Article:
Will a move Thursday by the U.S. Department of Justice concerning marijuana prosecutions thwart a push to legalize recreational marijuana in Michigan?
And could it slow down the burgeoning medical marijuana industry in the state?
“It’s just way too early to have an answer,” said Ric Huff, administrator for the city of Niles, which opted last year to join in Michigan’s new medical marijuana commercial system.
U.S. Attorney General Jeff Sessions on Thursday rescinded a 2013 Obama administration policy that gave states some latitude to legalize marijuana.
The old policy directed federal authorities not to prioritize prosecution of marijuana-related cases. Sessions’ new stance is to let federal prosecutors where marijuana is legal decide how aggressively to enforce federal law prohibiting it.
It’s not clear how the move could affect states such as Michigan where marijuana is legal for medical use, or how it could affect the spread of recreational legalization.
Legal medical marijuana dates back more than 20 years and is approved in 29 states. Eight states have legalized marijuana for recreational use in recent years, with California’s recreational law taking effect just this week.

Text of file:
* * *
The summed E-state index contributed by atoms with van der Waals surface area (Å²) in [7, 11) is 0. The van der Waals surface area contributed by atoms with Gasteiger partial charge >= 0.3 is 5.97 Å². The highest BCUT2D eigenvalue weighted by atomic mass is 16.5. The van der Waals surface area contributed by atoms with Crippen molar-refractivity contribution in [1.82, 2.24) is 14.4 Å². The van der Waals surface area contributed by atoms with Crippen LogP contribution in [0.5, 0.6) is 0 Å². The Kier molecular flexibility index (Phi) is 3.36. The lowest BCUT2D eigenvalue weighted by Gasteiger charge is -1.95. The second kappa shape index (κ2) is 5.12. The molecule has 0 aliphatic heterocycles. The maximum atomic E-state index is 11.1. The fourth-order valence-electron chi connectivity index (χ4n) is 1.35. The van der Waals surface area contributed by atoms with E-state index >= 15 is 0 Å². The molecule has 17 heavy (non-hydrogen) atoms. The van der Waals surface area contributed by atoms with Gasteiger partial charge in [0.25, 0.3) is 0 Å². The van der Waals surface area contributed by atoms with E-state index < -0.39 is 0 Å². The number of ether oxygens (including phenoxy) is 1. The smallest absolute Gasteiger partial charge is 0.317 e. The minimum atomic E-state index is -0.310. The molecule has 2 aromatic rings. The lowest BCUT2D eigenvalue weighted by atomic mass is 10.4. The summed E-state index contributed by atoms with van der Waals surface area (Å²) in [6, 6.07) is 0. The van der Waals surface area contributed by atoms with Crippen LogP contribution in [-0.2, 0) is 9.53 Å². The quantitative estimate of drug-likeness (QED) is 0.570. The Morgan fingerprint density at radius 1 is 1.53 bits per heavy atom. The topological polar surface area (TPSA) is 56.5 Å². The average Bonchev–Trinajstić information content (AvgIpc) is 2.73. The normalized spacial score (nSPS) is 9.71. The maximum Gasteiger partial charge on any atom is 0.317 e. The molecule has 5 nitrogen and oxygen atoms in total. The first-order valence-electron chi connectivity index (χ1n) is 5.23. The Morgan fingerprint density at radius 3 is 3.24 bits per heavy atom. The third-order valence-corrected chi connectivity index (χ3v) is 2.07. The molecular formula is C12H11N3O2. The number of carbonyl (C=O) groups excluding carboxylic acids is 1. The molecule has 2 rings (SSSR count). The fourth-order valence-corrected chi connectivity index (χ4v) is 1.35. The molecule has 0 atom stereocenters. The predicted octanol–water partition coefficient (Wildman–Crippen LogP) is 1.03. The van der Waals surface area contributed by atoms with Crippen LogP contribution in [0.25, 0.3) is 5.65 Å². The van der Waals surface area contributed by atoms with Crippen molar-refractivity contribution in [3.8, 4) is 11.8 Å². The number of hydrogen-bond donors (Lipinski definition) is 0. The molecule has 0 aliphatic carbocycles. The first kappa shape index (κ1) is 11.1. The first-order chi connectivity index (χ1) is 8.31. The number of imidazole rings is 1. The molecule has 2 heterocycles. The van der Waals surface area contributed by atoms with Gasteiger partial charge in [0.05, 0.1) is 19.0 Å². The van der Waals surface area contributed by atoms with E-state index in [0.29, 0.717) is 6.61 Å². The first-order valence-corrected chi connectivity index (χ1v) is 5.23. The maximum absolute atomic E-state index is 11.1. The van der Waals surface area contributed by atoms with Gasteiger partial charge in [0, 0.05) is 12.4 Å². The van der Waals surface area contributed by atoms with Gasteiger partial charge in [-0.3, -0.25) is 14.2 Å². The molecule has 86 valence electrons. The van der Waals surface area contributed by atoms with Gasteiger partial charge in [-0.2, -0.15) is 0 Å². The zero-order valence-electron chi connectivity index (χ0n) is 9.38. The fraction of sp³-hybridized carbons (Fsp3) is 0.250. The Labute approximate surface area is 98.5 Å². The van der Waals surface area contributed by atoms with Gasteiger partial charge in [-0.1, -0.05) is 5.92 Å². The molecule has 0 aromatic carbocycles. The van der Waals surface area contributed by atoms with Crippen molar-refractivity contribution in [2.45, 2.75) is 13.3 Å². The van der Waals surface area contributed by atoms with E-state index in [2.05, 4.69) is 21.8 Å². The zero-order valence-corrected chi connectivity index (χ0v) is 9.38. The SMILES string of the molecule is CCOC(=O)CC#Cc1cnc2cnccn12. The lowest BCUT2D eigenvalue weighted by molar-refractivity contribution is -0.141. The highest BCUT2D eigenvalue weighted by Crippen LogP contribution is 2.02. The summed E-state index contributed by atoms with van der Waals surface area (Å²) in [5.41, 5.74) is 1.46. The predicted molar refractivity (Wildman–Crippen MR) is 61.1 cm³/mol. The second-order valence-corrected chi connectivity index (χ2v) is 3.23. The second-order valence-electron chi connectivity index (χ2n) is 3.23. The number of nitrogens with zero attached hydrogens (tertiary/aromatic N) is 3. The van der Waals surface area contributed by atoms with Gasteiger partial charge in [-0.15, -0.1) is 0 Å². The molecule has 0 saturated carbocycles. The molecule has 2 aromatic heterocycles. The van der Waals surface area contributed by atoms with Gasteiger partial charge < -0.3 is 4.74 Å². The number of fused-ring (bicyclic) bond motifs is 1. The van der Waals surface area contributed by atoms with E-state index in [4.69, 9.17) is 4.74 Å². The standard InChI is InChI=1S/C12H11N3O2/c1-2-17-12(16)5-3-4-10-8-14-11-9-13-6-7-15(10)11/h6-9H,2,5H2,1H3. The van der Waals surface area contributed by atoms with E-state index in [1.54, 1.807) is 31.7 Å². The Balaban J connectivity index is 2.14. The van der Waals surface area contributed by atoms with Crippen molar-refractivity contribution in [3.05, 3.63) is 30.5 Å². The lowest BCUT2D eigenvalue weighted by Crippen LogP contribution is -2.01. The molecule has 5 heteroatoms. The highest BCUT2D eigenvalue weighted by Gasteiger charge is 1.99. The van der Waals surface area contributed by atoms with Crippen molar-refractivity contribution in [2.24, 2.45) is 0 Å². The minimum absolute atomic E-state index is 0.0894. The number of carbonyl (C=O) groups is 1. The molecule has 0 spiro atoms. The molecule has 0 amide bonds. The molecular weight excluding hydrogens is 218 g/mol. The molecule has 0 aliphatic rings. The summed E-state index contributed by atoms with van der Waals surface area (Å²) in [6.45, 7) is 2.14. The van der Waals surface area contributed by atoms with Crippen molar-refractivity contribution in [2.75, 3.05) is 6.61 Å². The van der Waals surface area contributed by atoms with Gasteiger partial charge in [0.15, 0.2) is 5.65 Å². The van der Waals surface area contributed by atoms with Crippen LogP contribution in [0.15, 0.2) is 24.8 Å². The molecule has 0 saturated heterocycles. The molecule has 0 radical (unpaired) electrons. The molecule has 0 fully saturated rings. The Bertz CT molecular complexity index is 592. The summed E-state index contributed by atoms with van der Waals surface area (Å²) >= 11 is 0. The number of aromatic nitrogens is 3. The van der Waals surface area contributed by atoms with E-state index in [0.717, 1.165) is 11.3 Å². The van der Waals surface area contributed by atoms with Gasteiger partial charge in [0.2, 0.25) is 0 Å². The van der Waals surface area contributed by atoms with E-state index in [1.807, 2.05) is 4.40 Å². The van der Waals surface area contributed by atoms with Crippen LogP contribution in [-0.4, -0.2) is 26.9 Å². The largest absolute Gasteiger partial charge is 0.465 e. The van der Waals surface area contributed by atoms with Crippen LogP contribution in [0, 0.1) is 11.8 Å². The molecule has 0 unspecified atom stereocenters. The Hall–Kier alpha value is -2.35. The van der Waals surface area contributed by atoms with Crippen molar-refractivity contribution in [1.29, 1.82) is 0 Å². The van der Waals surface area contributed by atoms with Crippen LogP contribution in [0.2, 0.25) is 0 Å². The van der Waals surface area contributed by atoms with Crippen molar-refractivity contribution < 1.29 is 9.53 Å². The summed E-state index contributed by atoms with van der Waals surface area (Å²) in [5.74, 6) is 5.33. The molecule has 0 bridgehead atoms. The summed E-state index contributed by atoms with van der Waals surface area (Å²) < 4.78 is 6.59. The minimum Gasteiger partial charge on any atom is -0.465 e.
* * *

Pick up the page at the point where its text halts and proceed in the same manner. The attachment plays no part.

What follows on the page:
Advocates for the legalization of recreational marijuana in Michigan say they remain hopeful voters will approve an initiative that could be on the ballot this coming November.
“It’s important this issue is on the ballot and that people come out and support it and send a very strong message to the attorney general and to the Trump administration this is something that in this case the politicians in Washington are way behind the voters on where they stand on the issue, and they need to get caught up pretty quickly,” Josh Hovey, spokesman for the Coalition to Regulate